Not knowing anything about researching schools' class averages in terms of scores I went ahead and took the official test and scored a whopping 330. I went ahead an applied to McCombs School of Business and of course was denied and essentially wasted $200 on the application fee. Of course I was discouraged and down. It wasn't until I started reading posts on Beat the GMAT about applying that I realized I had absolutely no reason to feel sorry for myself. McCombs' class average at that time for their full time program was 690! I had no business applying. So I hit the reset button and started over.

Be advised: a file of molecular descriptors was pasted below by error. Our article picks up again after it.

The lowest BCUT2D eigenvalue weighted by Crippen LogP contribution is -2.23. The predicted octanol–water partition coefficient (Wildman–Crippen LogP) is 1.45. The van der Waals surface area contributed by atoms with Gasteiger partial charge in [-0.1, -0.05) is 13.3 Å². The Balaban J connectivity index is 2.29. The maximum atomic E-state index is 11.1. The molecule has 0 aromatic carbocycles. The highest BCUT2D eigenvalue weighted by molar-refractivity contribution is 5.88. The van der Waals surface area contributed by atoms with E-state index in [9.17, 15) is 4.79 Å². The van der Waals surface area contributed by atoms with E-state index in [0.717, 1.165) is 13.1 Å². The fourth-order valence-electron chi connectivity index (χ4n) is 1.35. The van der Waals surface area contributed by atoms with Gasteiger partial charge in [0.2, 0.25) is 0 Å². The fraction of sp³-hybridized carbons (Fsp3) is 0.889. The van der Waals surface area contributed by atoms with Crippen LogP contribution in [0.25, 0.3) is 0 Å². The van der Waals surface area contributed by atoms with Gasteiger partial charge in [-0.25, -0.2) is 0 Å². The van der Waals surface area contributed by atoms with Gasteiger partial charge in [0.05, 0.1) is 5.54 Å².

I decided to give Veritas Prep a try after reading testimonials on both BTG and also their website and talking on the phone to one of its representatives. I dropped another $1200 on yet another classroom course. There wasn't much difference this time around in terms of my ability to excel even the slightest on the quantitative section. Fortunately, the instructor could see how much I was struggling and was nice enough to stay longer after class and work with me one-on-one at no charge. I remember asking him, "Have you ever worked with someone with this poor of math skills?" His response was a quick "Nope". He went a step further and researched remedial math books online for me to purchase, which I did without hesitation. I found myself essentially relearning algebra and other math concepts that date back to 8th grade math. Talk about a falling from grace. I never really ever improved after that. I attended online tutorials that were held at certain times and I always submitted questions that I had to their test-help people but nothing ever worked. Ever.